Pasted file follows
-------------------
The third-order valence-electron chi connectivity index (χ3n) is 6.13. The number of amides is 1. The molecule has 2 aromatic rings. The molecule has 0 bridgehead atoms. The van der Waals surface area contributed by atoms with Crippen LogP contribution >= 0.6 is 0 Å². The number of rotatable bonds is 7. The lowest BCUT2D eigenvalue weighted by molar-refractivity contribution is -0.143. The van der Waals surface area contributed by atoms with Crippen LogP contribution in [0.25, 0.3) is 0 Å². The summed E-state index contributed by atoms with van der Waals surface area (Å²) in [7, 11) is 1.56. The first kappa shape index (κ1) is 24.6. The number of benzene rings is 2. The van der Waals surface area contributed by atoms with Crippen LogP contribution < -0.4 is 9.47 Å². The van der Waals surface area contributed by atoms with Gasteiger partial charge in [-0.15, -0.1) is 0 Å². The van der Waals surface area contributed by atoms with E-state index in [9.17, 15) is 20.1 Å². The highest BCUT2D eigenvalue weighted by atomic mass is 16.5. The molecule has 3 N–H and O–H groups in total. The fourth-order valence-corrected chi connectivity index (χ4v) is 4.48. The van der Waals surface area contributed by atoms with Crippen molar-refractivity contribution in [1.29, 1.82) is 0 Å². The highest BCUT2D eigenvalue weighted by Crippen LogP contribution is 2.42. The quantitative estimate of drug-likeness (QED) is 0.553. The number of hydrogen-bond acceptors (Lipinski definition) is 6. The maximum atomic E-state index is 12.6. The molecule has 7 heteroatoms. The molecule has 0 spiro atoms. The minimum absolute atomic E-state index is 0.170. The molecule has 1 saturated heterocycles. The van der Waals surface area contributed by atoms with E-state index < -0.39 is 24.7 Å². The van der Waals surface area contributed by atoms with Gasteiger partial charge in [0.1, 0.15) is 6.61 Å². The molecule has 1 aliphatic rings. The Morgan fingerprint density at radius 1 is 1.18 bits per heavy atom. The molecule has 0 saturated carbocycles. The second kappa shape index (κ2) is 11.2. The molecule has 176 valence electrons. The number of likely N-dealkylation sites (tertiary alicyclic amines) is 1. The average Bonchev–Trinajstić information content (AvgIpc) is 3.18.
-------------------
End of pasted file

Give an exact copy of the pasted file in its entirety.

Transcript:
The third-order valence-electron chi connectivity index (χ3n) is 6.13. The number of amides is 1. The molecule has 2 aromatic rings. The molecule has 0 bridgehead atoms. The van der Waals surface area contributed by atoms with Crippen LogP contribution >= 0.6 is 0 Å². The number of rotatable bonds is 7. The lowest BCUT2D eigenvalue weighted by molar-refractivity contribution is -0.143. The van der Waals surface area contributed by atoms with Crippen LogP contribution in [0.25, 0.3) is 0 Å². The summed E-state index contributed by atoms with van der Waals surface area (Å²) in [7, 11) is 1.56. The first kappa shape index (κ1) is 24.6. The number of benzene rings is 2. The van der Waals surface area contributed by atoms with Crippen LogP contribution < -0.4 is 9.47 Å². The van der Waals surface area contributed by atoms with Gasteiger partial charge in [-0.15, -0.1) is 0 Å². The van der Waals surface area contributed by atoms with E-state index in [9.17, 15) is 20.1 Å². The highest BCUT2D eigenvalue weighted by atomic mass is 16.5. The molecule has 3 N–H and O–H groups in total. The fourth-order valence-corrected chi connectivity index (χ4v) is 4.48. The van der Waals surface area contributed by atoms with Crippen molar-refractivity contribution in [1.29, 1.82) is 0 Å². The highest BCUT2D eigenvalue weighted by Crippen LogP contribution is 2.42. The quantitative estimate of drug-likeness (QED) is 0.553. The number of hydrogen-bond acceptors (Lipinski definition) is 6. The maximum atomic E-state index is 12.6. The molecule has 7 heteroatoms. The molecule has 0 spiro atoms. The minimum absolute atomic E-state index is 0.170. The molecule has 1 saturated heterocycles. The van der Waals surface area contributed by atoms with E-state index < -0.39 is 24.7 Å². The van der Waals surface area contributed by atoms with Gasteiger partial charge in [0.1, 0.15) is 6.61 Å². The molecule has 1 aliphatic rings. The Morgan fingerprint density at radius 1 is 1.18 bits per heavy atom. The molecule has 0 saturated carbocycles. The second kappa shape index (κ2) is 11.2. The molecule has 176 valence electrons. The number of likely N-dealkylation sites (tertiary alicyclic amines) is 1. The average Bonchev–Trinajstić information content (AvgIpc) is 3.18.